Assorted links

1. Most influential books, chosen by Matt Yglesias.

2. How are prostitute networks different?

3. The influence of J.G. Ballard.

4. The evolution of fairness toward strangers, and here.  Important if true, from my hotel room I've just glanced at it but worth a read.  It's pro-Hayek and minimizes the influence of evolutionary biology, at least under one reading.

5. One proposal for pricing attention.

6. Jenny Davidson's book list.

7. Unhappy Yemen.

8. Will Wilkinson's book list, including the tale of his unfinished denunciation of me.

9. Webcast of Econblogger's conference, with Alex, Megan, Mark Thoma, others (not me).

Comments

I attempted to read Tariq Ali. His use of the term "wage slave" and subsequent denunciaiton of the Christmas bomber's obvious radicalization (his own father was worried about his son's "extremist views," http://www.weaselzippers.net/blog/2009/12/christmas-flight-attempted-bombers-father-went-to-us-embassy-nigeria-in-november-to-warn-them-about-.html) stopped me).

http://www.spiegel.de/international/zeitgeist/0,1518,659577,00.html

"Eco: We have a limit, a very discouraging, humiliating limit: death. That's why we like all the things that we assume have no limits and, therefore, no end. It's a way of escaping thoughts about death. We like lists because we don't want to die."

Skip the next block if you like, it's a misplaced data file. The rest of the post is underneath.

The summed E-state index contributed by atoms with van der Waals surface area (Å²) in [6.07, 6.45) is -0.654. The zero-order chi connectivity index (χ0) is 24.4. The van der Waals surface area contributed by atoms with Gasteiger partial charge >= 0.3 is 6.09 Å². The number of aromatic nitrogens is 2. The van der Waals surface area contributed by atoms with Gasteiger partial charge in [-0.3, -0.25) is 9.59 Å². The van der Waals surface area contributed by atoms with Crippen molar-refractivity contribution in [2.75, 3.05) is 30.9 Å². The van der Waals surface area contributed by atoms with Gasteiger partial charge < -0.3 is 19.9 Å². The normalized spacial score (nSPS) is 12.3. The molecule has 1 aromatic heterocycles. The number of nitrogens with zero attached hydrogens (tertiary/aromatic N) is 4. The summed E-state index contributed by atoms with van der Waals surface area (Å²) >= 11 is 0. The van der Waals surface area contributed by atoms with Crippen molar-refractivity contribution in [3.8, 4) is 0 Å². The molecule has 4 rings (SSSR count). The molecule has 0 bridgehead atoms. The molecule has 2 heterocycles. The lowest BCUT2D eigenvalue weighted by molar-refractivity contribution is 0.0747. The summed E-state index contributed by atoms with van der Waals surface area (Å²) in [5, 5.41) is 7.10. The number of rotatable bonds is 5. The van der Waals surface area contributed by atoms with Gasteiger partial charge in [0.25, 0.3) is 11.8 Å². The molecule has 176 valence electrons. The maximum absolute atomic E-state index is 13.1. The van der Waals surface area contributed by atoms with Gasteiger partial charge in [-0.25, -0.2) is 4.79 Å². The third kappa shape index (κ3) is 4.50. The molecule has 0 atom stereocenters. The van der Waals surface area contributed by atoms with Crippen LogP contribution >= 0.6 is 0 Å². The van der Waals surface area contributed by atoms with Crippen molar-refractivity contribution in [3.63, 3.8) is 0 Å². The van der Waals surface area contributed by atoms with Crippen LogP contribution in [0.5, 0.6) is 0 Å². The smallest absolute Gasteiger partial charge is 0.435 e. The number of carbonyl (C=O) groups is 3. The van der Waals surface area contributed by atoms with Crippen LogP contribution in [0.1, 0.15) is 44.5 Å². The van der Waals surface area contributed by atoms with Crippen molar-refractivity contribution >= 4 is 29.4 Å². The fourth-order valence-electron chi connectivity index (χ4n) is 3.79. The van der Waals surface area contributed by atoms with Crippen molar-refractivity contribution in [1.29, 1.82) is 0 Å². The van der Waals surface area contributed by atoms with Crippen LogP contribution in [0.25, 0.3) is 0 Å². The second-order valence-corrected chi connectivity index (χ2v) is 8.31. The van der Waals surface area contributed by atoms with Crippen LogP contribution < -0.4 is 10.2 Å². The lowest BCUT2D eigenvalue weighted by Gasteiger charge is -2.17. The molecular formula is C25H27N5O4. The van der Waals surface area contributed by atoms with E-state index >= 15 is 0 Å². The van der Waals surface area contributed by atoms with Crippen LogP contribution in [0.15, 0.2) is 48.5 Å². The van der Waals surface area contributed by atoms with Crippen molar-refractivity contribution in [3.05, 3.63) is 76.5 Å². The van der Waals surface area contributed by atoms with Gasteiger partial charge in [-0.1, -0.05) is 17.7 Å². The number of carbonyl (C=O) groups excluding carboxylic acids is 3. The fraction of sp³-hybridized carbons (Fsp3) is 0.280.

Since reading that post, I've sworn off lists. Also, I'm wondering if there's a signaling post coming up about these lists, and I don't want to be on it. Did anybody say "The Joy of Sex"?

If you're very intellectual, try carrying around a copy of Playboy for a day and see if people treat you differently. I mean, all it really shows is that you're physically carrying around a copy of Playboy.

About #4, I read that and I'm entirely unconvinced about the validity of the study's findings. I think it's more correct to say that experience with markets modulates fairness. And even then... my counter to the study would be that unfamiliarity with markets leads to more cautious offers, because people don't want to losers, and they're unfamiliar with how fair offers should work. And frankly, the idea that we share the cultural elements that lead to the norm of reciprocity with other chimps and bonobo is much less likely than genetic factors, if only because the transmission of genetic factors is far more certain than cultural!

"Same goes for psychological features that are adapted to agricultural or market economies. If you're instinctively more fair-minded than others, if your economic institutions make fair-mindedness pay off in survival and reproduction, and if genetic differences are associated with personality differences, then natural selection will kick in."

This can actually cause a positive feedback loop: A culture emphasizes a certain attribute, those who best express that attribute are more likely to prosper and pass on their genes. Then, as those that have the trait gradually replace those who don't, they culturally emphasize the trait even more and the whole process starts over.

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